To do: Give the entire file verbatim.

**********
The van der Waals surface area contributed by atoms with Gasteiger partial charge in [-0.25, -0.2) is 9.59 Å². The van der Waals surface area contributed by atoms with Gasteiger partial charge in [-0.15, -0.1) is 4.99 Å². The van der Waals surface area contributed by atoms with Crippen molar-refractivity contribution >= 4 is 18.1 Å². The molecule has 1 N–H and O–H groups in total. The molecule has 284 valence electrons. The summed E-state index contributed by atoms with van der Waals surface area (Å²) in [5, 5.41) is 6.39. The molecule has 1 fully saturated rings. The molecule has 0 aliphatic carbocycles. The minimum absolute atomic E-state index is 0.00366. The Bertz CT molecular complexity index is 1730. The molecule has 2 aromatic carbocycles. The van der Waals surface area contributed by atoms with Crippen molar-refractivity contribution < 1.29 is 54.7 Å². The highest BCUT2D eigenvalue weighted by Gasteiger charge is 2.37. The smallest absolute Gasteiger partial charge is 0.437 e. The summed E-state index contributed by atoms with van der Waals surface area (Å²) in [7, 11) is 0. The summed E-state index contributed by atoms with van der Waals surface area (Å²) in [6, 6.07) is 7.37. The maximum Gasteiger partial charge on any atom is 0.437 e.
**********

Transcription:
The van der Waals surface area contributed by atoms with Gasteiger partial charge in [-0.25, -0.2) is 9.59 Å². The van der Waals surface area contributed by atoms with Gasteiger partial charge in [-0.15, -0.1) is 4.99 Å². The van der Waals surface area contributed by atoms with Crippen molar-refractivity contribution >= 4 is 18.1 Å². The molecule has 1 N–H and O–H groups in total. The molecule has 284 valence electrons. The summed E-state index contributed by atoms with van der Waals surface area (Å²) in [5, 5.41) is 6.39. The molecule has 1 fully saturated rings. The molecule has 0 aliphatic carbocycles. The minimum absolute atomic E-state index is 0.00366. The Bertz CT molecular complexity index is 1730. The molecule has 2 aromatic carbocycles. The van der Waals surface area contributed by atoms with Crippen molar-refractivity contribution < 1.29 is 54.7 Å². The highest BCUT2D eigenvalue weighted by Gasteiger charge is 2.37. The smallest absolute Gasteiger partial charge is 0.437 e. The summed E-state index contributed by atoms with van der Waals surface area (Å²) in [7, 11) is 0. The summed E-state index contributed by atoms with van der Waals surface area (Å²) in [6, 6.07) is 7.37. The maximum Gasteiger partial charge on any atom is 0.437 e.